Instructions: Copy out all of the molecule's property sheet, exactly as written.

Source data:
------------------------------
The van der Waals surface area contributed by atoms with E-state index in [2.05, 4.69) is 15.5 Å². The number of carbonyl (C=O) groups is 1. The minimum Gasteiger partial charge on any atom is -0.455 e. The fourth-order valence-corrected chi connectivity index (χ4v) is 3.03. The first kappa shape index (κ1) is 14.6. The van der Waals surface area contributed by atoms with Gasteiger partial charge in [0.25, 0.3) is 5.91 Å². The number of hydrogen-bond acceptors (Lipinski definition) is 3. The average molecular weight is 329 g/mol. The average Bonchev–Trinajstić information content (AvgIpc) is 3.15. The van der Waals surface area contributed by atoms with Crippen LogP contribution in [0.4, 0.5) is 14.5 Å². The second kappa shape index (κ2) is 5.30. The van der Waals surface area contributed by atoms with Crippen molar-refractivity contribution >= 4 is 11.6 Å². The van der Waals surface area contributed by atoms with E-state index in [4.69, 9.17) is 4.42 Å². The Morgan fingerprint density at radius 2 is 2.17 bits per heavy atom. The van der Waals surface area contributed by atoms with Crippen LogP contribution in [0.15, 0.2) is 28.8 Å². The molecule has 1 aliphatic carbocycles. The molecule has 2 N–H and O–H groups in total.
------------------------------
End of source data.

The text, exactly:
The van der Waals surface area contributed by atoms with E-state index in [2.05, 4.69) is 15.5 Å². The number of carbonyl (C=O) groups is 1. The minimum Gasteiger partial charge on any atom is -0.455 e. The fourth-order valence-corrected chi connectivity index (χ4v) is 3.03. The first kappa shape index (κ1) is 14.6. The van der Waals surface area contributed by atoms with Gasteiger partial charge in [0.25, 0.3) is 5.91 Å². The number of hydrogen-bond acceptors (Lipinski definition) is 3. The average molecular weight is 329 g/mol. The average Bonchev–Trinajstić information content (AvgIpc) is 3.15. The van der Waals surface area contributed by atoms with Crippen LogP contribution in [0.4, 0.5) is 14.5 Å². The second kappa shape index (κ2) is 5.30. The van der Waals surface area contributed by atoms with Crippen molar-refractivity contribution >= 4 is 11.6 Å². The van der Waals surface area contributed by atoms with E-state index in [4.69, 9.17) is 4.42 Å². The Morgan fingerprint density at radius 2 is 2.17 bits per heavy atom. The van der Waals surface area contributed by atoms with Crippen LogP contribution in [0.15, 0.2) is 28.8 Å². The molecule has 1 aliphatic carbocycles. The molecule has 2 N–H and O–H groups in total.